– Cualquier procedimiento tiene un riesgo, por ello, primero debe...Leer más
An analysis from a trio of economists says pandemic lockdowns during the first wave of the COVID-19 pandemic did little to reduce the number of COVID-related deaths.
Lockdowns in the United States and Europe reduced COVID-related deaths by only .2%, and shelter-in-placed orders reduced deaths by 2.9%, the study says.
The findings, which have not been peer reviewed, conflict with previous studies that found lockdowns worked.
One published in July 2020 in the British journal BMJ, for example, found that lockdowns helped reduce the number of COVID-19 cases.
And a May 2020 study out of Columbia University found nearly that 36,000 American lives would have been spared if strict social distancing measures had been enacted across the country just 1 week earlier than they were.
In the new paper, published in the journal Studies in Applied Economics, the authors looked at data from 34 other studies published by July 1, 2020, during the early part of the global pandemic. They looked at mortality rates but didn’t consider how lockdowns might have affected the number of infections or virus-related hospitalizations. They also didn’t use studies that forecast deaths.
The authors define lockdowns as “compulsory nonpharmaceutical interventions … that restrict internal movement, close schools and businesses, and ban international travel.” They didn’t consider government recommendations, information campaigns, mass testing, or vaccine measures.
The study says closing nonessential businesses appears to have had some positive effect and cut mortality rates 10.6%, probably because bars were closed. Mask mandates were not factored in because they found only one study on universal mask mandates done at that time.
They said lockdowns had a “devastating” effect on the economy and society, at least during the first wave of the pandemic.
“They [lockdowns] have contributed to reducing economic activity, raising unemployment, reducing schooling, causing political unrest, contributing to domestic violence, and undermining liberal democracy,” they wrote. “These costs to society must be compared to the benefits of lockdowns, which our meta-analysis has shown are marginal at best. Such a standard benefit-cost calculation leads to a strong conclusion: lockdowns should be rejected out of hand as a pandemic policy instrument.”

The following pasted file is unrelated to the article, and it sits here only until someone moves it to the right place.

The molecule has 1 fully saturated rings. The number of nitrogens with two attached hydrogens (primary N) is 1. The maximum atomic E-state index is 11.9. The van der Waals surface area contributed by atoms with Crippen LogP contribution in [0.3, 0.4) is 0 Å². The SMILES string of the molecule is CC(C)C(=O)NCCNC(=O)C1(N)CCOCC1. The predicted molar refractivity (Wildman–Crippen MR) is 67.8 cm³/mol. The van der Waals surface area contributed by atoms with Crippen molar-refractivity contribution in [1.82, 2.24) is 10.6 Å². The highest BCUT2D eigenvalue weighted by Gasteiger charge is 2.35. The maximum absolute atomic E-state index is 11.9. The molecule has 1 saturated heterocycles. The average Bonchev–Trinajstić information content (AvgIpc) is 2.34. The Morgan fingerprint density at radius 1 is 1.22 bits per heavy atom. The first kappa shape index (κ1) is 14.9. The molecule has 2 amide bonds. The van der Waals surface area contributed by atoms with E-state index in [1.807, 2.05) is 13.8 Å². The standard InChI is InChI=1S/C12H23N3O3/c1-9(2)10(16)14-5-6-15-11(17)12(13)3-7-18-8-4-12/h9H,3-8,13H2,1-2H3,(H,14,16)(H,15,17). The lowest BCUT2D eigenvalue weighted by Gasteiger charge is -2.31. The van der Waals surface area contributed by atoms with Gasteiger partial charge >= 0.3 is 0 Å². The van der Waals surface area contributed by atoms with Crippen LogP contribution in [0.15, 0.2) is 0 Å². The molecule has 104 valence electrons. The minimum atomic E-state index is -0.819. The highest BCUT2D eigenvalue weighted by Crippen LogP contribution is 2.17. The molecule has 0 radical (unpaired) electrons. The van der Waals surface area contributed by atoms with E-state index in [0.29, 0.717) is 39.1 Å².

Many people would have practiced safety measures even if governments had not ordered lockdowns once the pandemic began, the authors said.
“People respond to dangers outside their door. When a pandemic rages, people believe in social distancing regardless of what the government mandates,” they wrote.
The authors also said lockdowns may have unintended consequences. Shelter-in-place orders reduced the public’s access to safe spaces, such as parks, and isolated infected people in homes where their families were at higher risk of being infected themselves.
The authors of the study are Jonas Herby, a special adviser at the Center for Political Studies in Copenhagen, Denmark; Lars Jonung, PhD, a professor of economics at Lund University in Sweden; and Steve H. Hanke, founder and co-director of the Johns Hopkins Institute for Applied Economics, Global Health, and the Study of Business Enterprise.
Reaction to the paper’s release has been mixed. Many conservatives have seized on the paper to argue that lockdowns never worked and to criticize governments that implemented them. Other experts, meanwhile, point to what they see as major flaws in the report.
“Smoking causes cancer, the earth is round, and ordering people to stay at home (the correct definition of lockdown) decreases disease transmission,” Seth Flaxman, associate professor in the Department of Computer Science at the University of Oxford, said in a statement. “None of this is controversial among scientists. A study purporting to prove the opposite is almost certain to be fundamentally flawed.”
Samir Bhatt, a professor of statistics and public health at Imperial College London, senior author on the first ever study comparing the effect of lockdowns, question how the authors of the new study define “lockdown.”
“The authors define lockdown ‘as the imposition of at least one compulsory, non-pharmaceutical intervention.’ This would make a mask wearing policy a lockdown,” Bhatt said in a statement. “For a meta-analysis using a definition that is at odds with the dictionary definition (a state of isolation or restricted access instituted as a security measure) is strange.”
Créditos: Comité científico Covid